Our daily roundup of retirement news your clients may be thinking about.

Going back to school in retirement
Seniors who consider going back to school are advised to check colleges that offer free classes for retirees and get a tuition waver, according to this article in U.S. News & World Report. They are also advised to enjoy campus amenities and even consider living on campus. Retirees also should take classes reserved only for seniors and consider taking online courses if going to school is difficult because of poor health conditions.  --Yahoo Finance

What if clients just can't afford to fully retire?
Pre-retirees who consider taking partial retirement are advised to determine the benefits they would get from such a goal and find possible ways to obtain these benefits, according to this article on CBS Moneywatch. The advice is based on a technique in a book written by Stanford University's Bernie Roth. By knowing the positive and negative reasons, clients can identify the benefits they gain from retirement and think of ways on how these benefits can be achieved.  --CBS Moneywatch

6 tips for clients when investing a lump sum
Retirees who received a lump sum distribution of their pension need to use a dollar-cost averaging strategy to determine whether it's wise to invest the money all at once or over a certain period, according to this article on Forbes. They are advised to review and modify their investment strategy if the lump sum is bigger than 20% of their current savings. --Forbes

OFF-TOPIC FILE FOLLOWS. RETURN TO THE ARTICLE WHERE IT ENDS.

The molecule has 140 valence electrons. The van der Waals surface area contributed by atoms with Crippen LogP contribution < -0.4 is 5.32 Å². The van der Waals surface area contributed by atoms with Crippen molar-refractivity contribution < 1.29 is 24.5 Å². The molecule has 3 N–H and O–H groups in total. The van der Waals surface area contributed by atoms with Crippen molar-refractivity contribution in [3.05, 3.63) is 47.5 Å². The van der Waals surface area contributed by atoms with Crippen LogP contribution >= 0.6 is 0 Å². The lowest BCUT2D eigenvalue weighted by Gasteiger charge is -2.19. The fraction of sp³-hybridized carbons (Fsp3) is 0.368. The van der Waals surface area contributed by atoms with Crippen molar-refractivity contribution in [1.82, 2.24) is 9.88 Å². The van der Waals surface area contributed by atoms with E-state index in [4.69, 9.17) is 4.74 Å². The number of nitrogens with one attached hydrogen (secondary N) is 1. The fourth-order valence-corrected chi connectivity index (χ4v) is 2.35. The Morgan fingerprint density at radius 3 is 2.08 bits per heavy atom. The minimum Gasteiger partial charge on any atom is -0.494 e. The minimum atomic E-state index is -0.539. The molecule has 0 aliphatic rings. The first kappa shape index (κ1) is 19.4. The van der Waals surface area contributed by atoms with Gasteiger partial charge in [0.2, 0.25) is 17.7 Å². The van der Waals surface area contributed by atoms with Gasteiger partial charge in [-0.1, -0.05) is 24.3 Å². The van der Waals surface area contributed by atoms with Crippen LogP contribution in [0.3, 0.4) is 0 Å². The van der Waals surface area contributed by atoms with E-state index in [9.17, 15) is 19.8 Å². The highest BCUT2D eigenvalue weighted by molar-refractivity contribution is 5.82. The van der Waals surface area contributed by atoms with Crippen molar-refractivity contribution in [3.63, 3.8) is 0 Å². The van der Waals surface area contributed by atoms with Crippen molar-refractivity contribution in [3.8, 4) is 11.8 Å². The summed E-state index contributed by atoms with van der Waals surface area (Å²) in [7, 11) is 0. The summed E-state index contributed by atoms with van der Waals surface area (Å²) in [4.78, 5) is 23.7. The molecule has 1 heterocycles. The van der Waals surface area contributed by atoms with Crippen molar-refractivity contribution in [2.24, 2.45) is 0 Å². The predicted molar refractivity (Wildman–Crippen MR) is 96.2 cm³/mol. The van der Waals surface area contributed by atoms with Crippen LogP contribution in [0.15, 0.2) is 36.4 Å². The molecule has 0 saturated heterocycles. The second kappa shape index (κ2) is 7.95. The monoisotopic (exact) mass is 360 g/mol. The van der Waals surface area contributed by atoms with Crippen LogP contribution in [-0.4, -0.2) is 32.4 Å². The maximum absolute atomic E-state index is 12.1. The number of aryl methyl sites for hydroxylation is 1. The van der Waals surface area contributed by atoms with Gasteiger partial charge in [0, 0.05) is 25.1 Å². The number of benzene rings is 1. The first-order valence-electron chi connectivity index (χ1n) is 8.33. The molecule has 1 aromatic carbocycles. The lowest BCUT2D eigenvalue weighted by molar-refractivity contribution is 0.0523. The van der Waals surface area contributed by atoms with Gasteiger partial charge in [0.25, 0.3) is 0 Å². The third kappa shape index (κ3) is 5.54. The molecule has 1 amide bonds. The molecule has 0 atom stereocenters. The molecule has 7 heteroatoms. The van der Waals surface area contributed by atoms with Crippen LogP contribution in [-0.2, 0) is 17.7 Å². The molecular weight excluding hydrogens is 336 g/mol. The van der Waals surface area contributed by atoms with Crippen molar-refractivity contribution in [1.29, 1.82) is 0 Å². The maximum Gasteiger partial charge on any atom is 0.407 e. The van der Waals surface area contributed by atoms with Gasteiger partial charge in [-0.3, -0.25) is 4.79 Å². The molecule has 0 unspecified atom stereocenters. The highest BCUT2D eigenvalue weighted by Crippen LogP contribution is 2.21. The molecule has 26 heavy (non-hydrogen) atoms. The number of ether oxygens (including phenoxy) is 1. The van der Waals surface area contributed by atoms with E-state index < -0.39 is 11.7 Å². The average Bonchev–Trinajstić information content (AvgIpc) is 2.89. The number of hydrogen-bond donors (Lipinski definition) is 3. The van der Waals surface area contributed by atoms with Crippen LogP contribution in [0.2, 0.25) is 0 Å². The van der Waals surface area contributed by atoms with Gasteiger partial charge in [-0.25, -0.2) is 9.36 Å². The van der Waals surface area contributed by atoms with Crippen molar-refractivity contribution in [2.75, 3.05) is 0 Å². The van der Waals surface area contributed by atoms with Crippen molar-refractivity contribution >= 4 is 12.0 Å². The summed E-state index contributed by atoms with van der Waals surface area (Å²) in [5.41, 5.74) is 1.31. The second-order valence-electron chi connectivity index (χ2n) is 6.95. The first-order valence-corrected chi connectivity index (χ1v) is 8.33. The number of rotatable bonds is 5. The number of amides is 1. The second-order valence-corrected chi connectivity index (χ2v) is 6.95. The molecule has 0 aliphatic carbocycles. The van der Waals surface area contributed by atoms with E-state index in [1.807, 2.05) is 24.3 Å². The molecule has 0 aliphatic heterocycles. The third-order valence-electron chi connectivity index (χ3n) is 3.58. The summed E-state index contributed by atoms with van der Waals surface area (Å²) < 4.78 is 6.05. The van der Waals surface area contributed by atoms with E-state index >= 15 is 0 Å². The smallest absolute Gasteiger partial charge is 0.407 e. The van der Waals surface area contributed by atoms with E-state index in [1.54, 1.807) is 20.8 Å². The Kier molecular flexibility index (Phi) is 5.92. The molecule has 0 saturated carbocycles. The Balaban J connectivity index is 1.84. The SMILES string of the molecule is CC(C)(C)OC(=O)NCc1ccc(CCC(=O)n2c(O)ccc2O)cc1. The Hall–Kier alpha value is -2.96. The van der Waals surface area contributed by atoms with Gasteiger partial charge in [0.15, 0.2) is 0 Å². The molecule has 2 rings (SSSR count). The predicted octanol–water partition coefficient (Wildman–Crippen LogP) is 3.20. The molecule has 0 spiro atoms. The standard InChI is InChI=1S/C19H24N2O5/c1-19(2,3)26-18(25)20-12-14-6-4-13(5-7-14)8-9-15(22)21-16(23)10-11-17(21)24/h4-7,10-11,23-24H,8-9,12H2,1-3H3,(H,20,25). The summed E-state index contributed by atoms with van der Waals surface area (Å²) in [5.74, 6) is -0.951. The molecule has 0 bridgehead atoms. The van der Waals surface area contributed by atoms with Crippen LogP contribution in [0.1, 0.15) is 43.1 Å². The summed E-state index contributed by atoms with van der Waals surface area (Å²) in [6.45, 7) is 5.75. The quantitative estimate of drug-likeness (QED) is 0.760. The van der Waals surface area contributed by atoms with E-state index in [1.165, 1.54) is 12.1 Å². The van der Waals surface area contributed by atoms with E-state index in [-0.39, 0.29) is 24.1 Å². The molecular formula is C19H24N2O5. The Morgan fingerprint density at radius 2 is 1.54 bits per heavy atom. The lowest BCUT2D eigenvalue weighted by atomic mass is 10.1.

4 key rules for claiming Social Security’s spousal benefits
Based on Social Security rules, clients cannot file for a spousal benefit if the spouse hasn't started collecting his or her own retirement benefit, according to this article on Time Money. Also, clients will be deemed applying for their own retirement benefit if they file for a spousal benefit and they cannot suspend their benefits before they have reached their full retirement age. Those who opt to collect spousal or their own retirement benefit before full retirement age can expect their benefit's value to be reduced by up to 35%.  --Time Money

The famous 4% rule can doom your retirement
Retirees need not stick to the 4% withdrawal rule when tapping their retirement savings, according to this article on The Motley Fool. Clients may take withdrawals that are less than 4% yearly if they can scale back their lifestyle or withdraw higher than the rate if they retired late and don't expect to live longer. A reduced withdrawal rate is advised if the market declines or they need a smaller amount to cover their overall expenses. Claiming Social Security benefits can also help to boost income and rely less on retirement savings.  --The Motley Fool

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